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SteveO's New Book : "BACK PAIN PERMANENT HEALING"

Discussion in 'General Discussion Subforum' started by Tennis Tom, Oct 17, 2016.

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  1. Tennis Tom

    Tennis Tom Beloved Grand Eagle

    Page ix, Foreword by Paul Gwozdz. MD :

    "I want to emphasize how important having confidence in Dr. Sarno's teachings is to the healing process. Please note that I use the term "confidence" instead of "faith" since Dr. Sarno is not teaching religion."
     
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  2. Tennis Tom

    Tennis Tom Beloved Grand Eagle

    page 1: "...he (Dr. Sarno) began to look more deeply into his patients' charts where he noticed that his back pain patients also had many other things going on with their health. In addition to back pain, many had bouts of shoulder and hip pain, knee pain, foot and hand pain, skin problems, anxiety, depression, migraines, ulcers, irritable bowel, heartburn, frequent urination, and allergies, etc."
     
  3. Tennis Tom

    Tennis Tom Beloved Grand Eagle

    page 2:

    "The most important concept to understand in healing back pain is the power of belief. What you believe will determine how bad or how long you will suffer, or whether you will ever heal."
     
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  4. Walt Oleksy

    Walt Oleksy Beloved Grand Eagle

    Steve's new book is terrific. It says it all, and he's right in continuing physical activity.

    And he's right in calling it "confidence" in TMS, if "belief" is too spiritual for some people.
     
    Tennis Tom likes this.
  5. Wavy Soul

    Wavy Soul Peer Supporter

    Wow - TT is here and SteveO has a new book. I’m glad I dropped by. I’m feeling like crap, but oh well. I think I’ll order the book right away.
     
  6. MrRage

    MrRage Peer Supporter

    Most people aren't really willing to accept 'faith healing' because there is no sc
     
  7. balto

    balto Beloved Grand Eagle

    It took me many months after I read doctor Sarno's book to really understand what he want me to do to heal. He want us to believe in his diagnosis, he want us to realize that tms symptoms are reversible and benign. What he really want us to achieve is: DO NOT FEAR OUR SYMPTOMS.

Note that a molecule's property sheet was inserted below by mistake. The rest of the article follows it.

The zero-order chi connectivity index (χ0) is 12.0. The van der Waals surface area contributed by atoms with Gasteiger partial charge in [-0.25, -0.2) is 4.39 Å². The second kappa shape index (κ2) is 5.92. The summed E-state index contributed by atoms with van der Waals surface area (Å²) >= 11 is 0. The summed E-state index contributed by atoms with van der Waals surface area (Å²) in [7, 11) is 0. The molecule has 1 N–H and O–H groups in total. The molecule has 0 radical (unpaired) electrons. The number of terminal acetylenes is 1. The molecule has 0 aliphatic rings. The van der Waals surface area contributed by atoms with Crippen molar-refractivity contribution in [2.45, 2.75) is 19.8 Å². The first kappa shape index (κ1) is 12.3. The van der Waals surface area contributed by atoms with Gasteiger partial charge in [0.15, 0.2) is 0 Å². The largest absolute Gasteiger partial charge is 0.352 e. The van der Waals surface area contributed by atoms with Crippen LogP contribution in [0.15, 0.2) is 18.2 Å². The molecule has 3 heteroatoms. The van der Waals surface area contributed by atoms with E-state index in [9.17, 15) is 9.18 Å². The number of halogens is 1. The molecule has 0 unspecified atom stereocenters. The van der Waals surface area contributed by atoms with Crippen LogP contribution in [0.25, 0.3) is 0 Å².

no fear no pain. We can never never heal if we still fear our symptoms no matter what methods we're are using or which teachers we are believing in. We can journal every day for years, we can meditate 10 hours every day for years, no matter what we try to do, if fear of our symptoms still exist we will not heal.
    After realizing that all my mind body syndromes are history.
     
    mike2014, Trellis, Tennis Tom and 2 others like this.
  8. pspa

    pspa Well known member

    This is the essence of Ron Siegel's book Back Sense. No repressed emotions, no distraction theory, no inner children or bullies, just this: fear (and anxiety) create muscle tension. Muscle tension creates pain, often severe. Pain, in turn, ramps up fear and anxiety. The fear/pain/fear cycle. So the only way to break the cycle is to overcome the fear.
     
    ezer likes this.
  9. tgirl

    tgirl Well known member

    Maybe that's part of my problem. I only partially believe that my nervous feeling and prickly hypersensitive legs sensation are psychological. My mind keeps going back to 'doctors missed something and I actually have some sort of autoimmune/autonomic disorder'. Very distressing...
     
  10. Tennis Tom

    Tennis Tom Beloved Grand Eagle

    What created the fear?
     
  11. Tennis Tom

    Tennis Tom Beloved Grand Eagle

    So, are you saying Ron Siegel got it right and Dr. Sarno is wrong? Repressed emotions, creating structural or affective TMS symptoms, as a distraction from having to deal with overwhelming life issues (see Holmes-Rahe list), are not the cause of TMS/psychosomatic pain? And that "anxiety" is not a TMS affective symptom, but the cause of the TMS pain symptom?
     
  12. pspa

    pspa Well known member

    I see no need to get into that debate. It isn't helpful to anyone. There's a whole 'nother forum full of those debates if anyone cares.

    My point rather was that from a different perspective, another mindbody clinician came to the same conclusion that Balto observes: losing fear is crucial. This is meant to reinforce the message which in fact resonates through many success stories: that whatever paradigm one finds most meaningful, fear is key. Relax, nobody is attacking Dr. Sarno.
     
    Last edited: Nov 1, 2016
    ezer likes this.
  13. Tennis Tom

    Tennis Tom Beloved Grand Eagle

    Quit being patronizing to me, I find it offensive. Looks like BeWell has pulled his posts and is gone from here--nice job on him. Where is the "other site" you mentioned, is it the Ron Siegel Back Sense site?Having several or more psychosomatic pain sites is a good thing--competition is good for survival of the species.
     
  14. pspa

    pspa Well known member

    It's my fault BeWell apparently posted something offensive (I didn't see it) and was censored by the mods and reacted childishly by taking his toys and going home? Oh please, Tom, that is unworthy of you. And you of course know what forum I am referring to, you have thousands of posts there. Anyhow, again, feel free to have the last word, I don't think these discourses help anyone but if you are going to misconstrue what I said as an attack on Dr. Sarno then I feel I should respond at least once by pointing out that that was not at all my intent.
     
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  15. Tennis Tom

    Tennis Tom Beloved Grand Eagle

    Thank you no offense taken, I just don't want you to inadvertently disseminate any non factual tautolaogical paradigms at a TMS site in honor of Dr. Sarno, that may unconsciously transform themselves into NOCEBOS for you or others.